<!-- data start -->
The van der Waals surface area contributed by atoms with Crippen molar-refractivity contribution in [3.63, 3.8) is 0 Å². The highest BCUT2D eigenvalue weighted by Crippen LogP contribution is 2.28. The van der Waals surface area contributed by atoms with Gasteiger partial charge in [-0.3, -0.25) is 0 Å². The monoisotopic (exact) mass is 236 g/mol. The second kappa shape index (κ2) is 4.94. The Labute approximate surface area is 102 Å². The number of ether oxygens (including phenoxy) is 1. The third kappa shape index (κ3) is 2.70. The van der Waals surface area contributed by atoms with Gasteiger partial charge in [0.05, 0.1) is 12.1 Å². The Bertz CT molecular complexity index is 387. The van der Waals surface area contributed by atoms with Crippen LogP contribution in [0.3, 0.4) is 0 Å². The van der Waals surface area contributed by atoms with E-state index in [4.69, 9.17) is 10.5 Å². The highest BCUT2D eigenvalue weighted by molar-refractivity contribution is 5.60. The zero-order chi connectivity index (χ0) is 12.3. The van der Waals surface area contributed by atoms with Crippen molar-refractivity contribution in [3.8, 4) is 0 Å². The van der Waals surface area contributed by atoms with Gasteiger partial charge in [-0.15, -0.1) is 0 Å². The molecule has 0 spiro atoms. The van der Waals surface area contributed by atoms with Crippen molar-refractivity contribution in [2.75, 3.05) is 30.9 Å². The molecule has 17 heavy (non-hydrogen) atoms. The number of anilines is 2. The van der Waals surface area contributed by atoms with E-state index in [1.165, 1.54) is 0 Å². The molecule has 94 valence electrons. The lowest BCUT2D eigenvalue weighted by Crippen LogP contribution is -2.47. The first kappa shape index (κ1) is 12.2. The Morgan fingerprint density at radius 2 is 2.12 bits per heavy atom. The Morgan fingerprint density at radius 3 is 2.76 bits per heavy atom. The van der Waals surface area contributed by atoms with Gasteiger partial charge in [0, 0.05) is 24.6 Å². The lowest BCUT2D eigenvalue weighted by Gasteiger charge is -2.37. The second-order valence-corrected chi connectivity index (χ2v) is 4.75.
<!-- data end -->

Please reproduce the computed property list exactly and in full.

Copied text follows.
The van der Waals surface area contributed by atoms with Crippen molar-refractivity contribution in [3.63, 3.8) is 0 Å². The highest BCUT2D eigenvalue weighted by Crippen LogP contribution is 2.28. The van der Waals surface area contributed by atoms with Gasteiger partial charge in [-0.3, -0.25) is 0 Å². The monoisotopic (exact) mass is 236 g/mol. The second kappa shape index (κ2) is 4.94. The Labute approximate surface area is 102 Å². The number of ether oxygens (including phenoxy) is 1. The third kappa shape index (κ3) is 2.70. The van der Waals surface area contributed by atoms with Gasteiger partial charge in [0.05, 0.1) is 12.1 Å². The Bertz CT molecular complexity index is 387. The van der Waals surface area contributed by atoms with Crippen LogP contribution in [0.3, 0.4) is 0 Å². The van der Waals surface area contributed by atoms with E-state index in [4.69, 9.17) is 10.5 Å². The highest BCUT2D eigenvalue weighted by molar-refractivity contribution is 5.60. The zero-order chi connectivity index (χ0) is 12.3. The van der Waals surface area contributed by atoms with Crippen molar-refractivity contribution in [3.8, 4) is 0 Å². The van der Waals surface area contributed by atoms with Gasteiger partial charge in [-0.15, -0.1) is 0 Å². The molecule has 0 spiro atoms. The van der Waals surface area contributed by atoms with Crippen molar-refractivity contribution in [2.75, 3.05) is 30.9 Å². The molecule has 17 heavy (non-hydrogen) atoms. The number of anilines is 2. The van der Waals surface area contributed by atoms with E-state index in [1.165, 1.54) is 0 Å². The molecule has 94 valence electrons. The lowest BCUT2D eigenvalue weighted by Crippen LogP contribution is -2.47. The first kappa shape index (κ1) is 12.2. The Morgan fingerprint density at radius 2 is 2.12 bits per heavy atom. The Morgan fingerprint density at radius 3 is 2.76 bits per heavy atom. The van der Waals surface area contributed by atoms with Gasteiger partial charge in [0, 0.05) is 24.6 Å². The lowest BCUT2D eigenvalue weighted by Gasteiger charge is -2.37. The second-order valence-corrected chi connectivity index (χ2v) is 4.75.